One more scenario. We can revert a range of commits. Let’s wheel back the repository one more time to remove the last revert:

git reset --hard HEAD~1

If you specify a range of commits or several commits at once, an individual revert will be created for each. This makes sense because those commits were created as individual pieces of work. So keeping them separate means you can choose a single revert in the future to “undo” the “undo”, that is put an individual commit back. There is no limit to the number of times a unit of work. that is a commit, can be reverted. I’ve seen it done as many as 6 times in a particularly problematic area!
Let’s try reverting range of commits and squashing the revert. I generally never squash anything myself because I don’t like to lose information. But it might make sense to squash everything in a revert. In order to only undo part of the squashed revert, you’ll have to revert the revert and then create a new revert with only the parts you want to revert. More effort for that scenario. But if you believe the commits should be grouped so a revert of the revert will be simpler, it might make sense to squash it so that undoing all of the undo is simpler in the future. Confused yet?
One more thing to note in our contrived example. You can’t specify the first commit in the range, although you can specify it in a list of reverts. I consider this a bug but most people in the real world will never come across this 😉 Because of this, I’ll specify without the range first to undo the first and second commit. And then we’ll do an example of the second and third commits with a range.

git revert HEAD~2 HEAD~1

Only file3.txt should exist. So, again we have 2 reverts and we want to squash them.

git rebase -i HEAD~2

This is the tricky part but I’ll show you the interactive part and my edits as an example:

pick b546298 Revert "First commit of first line and first file."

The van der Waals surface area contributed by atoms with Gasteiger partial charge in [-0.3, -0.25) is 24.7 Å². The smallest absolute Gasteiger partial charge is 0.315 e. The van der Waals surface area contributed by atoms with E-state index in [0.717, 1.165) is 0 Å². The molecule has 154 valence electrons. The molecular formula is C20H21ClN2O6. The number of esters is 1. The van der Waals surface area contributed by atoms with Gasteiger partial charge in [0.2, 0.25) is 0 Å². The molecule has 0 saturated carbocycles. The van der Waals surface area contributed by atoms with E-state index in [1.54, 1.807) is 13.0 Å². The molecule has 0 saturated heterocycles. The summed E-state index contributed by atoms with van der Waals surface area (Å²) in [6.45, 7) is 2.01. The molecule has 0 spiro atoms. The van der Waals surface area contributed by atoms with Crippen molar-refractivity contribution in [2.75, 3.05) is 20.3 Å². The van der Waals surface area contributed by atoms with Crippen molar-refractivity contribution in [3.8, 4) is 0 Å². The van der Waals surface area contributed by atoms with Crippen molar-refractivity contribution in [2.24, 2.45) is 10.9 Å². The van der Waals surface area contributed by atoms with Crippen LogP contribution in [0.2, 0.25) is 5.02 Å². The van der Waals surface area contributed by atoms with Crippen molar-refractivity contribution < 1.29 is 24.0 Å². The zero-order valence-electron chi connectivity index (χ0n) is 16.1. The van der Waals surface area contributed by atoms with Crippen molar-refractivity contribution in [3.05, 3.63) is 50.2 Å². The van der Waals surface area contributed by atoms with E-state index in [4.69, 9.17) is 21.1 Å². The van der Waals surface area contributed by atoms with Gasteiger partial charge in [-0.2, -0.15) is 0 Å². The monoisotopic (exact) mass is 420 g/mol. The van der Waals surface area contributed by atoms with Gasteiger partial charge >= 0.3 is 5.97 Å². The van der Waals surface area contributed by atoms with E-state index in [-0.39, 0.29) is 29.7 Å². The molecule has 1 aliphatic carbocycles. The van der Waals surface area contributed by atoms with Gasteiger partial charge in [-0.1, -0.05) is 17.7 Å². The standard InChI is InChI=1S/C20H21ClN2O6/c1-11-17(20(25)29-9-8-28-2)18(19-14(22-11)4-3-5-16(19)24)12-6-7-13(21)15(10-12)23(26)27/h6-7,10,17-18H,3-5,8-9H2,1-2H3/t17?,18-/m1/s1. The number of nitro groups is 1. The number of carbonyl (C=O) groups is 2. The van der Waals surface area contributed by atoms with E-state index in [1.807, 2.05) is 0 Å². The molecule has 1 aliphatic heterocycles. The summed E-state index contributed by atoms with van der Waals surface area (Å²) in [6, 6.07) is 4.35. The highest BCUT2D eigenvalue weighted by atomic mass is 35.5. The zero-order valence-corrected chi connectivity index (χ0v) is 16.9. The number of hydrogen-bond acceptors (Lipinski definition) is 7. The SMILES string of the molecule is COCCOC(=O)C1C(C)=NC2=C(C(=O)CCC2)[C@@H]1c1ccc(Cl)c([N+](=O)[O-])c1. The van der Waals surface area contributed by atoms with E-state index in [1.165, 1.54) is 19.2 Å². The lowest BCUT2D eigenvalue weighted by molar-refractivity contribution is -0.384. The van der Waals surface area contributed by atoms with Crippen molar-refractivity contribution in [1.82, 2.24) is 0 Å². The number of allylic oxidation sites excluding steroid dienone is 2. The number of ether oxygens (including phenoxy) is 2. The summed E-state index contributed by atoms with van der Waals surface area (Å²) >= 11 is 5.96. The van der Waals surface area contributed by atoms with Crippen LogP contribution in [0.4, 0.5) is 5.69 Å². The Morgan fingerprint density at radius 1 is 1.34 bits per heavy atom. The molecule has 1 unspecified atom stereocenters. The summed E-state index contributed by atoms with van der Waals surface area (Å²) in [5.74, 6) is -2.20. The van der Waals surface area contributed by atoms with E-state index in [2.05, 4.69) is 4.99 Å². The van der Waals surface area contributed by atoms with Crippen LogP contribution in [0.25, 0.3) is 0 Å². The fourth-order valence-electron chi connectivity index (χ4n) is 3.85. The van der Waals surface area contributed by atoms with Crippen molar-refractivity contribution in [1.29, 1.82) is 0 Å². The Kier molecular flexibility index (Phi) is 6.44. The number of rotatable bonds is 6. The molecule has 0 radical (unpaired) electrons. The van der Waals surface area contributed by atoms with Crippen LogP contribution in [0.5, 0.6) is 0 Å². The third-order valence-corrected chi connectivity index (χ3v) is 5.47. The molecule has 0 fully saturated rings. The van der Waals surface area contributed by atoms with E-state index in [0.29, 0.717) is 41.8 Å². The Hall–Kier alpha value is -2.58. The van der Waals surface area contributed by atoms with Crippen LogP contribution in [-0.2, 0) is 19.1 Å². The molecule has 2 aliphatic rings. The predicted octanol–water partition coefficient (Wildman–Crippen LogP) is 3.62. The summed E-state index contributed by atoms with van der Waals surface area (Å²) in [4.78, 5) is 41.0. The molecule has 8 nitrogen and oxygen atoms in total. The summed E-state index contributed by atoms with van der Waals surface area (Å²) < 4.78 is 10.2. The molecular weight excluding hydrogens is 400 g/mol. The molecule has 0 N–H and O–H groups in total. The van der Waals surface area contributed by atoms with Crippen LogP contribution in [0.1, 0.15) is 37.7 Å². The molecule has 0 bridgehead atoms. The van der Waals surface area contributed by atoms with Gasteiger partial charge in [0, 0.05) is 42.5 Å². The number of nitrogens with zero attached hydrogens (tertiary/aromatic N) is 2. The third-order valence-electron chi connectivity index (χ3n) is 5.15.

squash 00f982d Revert "Second commit of first line of second file."

The key here is the second part started as “pick” and I changed it to “squash”. The first one has to be “pick” and the second and subsequent lines should begin with “squash” to bring those 2 commits together. Then Git will show you the results of your squash. At this point, you can complete the commit. Check that file1.txt and file2.txt are removed and that file3.txt exists. Now revert the squashed revert.

git revert HEAD

“file1.txt”, “file2.txt”, and “file3.txt” should all exist because we reverted the squashed revert.
Wheel back the last 2 commits for our final example:

git reset --hard HEAD~2

As promised, here is another example of specifying a range. This will revert the second and third commits

git revert HEAD~2..HEAD

Again we have 2 individual revert commits. You can practice squashing those as we mentioned above. When you’re done only file1.txt should exist. And finally revert the squashed revert to bring all 3 files back to the way they were.
That got a little crazy in the previous examples. But it will allow you to share your code with others safely and effectively. It is never a good idea to rewrite history that has already been shared. Everyone will learn to hate working with you because they will keep having to fix their repositories whenever you are involved. Git revert gives us a formal way to share repository rollbacks with others that won’t make them have to fix up their own repositories to start doing their real work.
One more thing I should mention. It is possible to checkout a previous version of the code and recommit it so as to avoid having to use “git revert”. Changes will be properly sharable. This will work, but there are some pitfalls to doing this. See my post on Git – Full History for details of why this can trip people up and may not be something you want to do.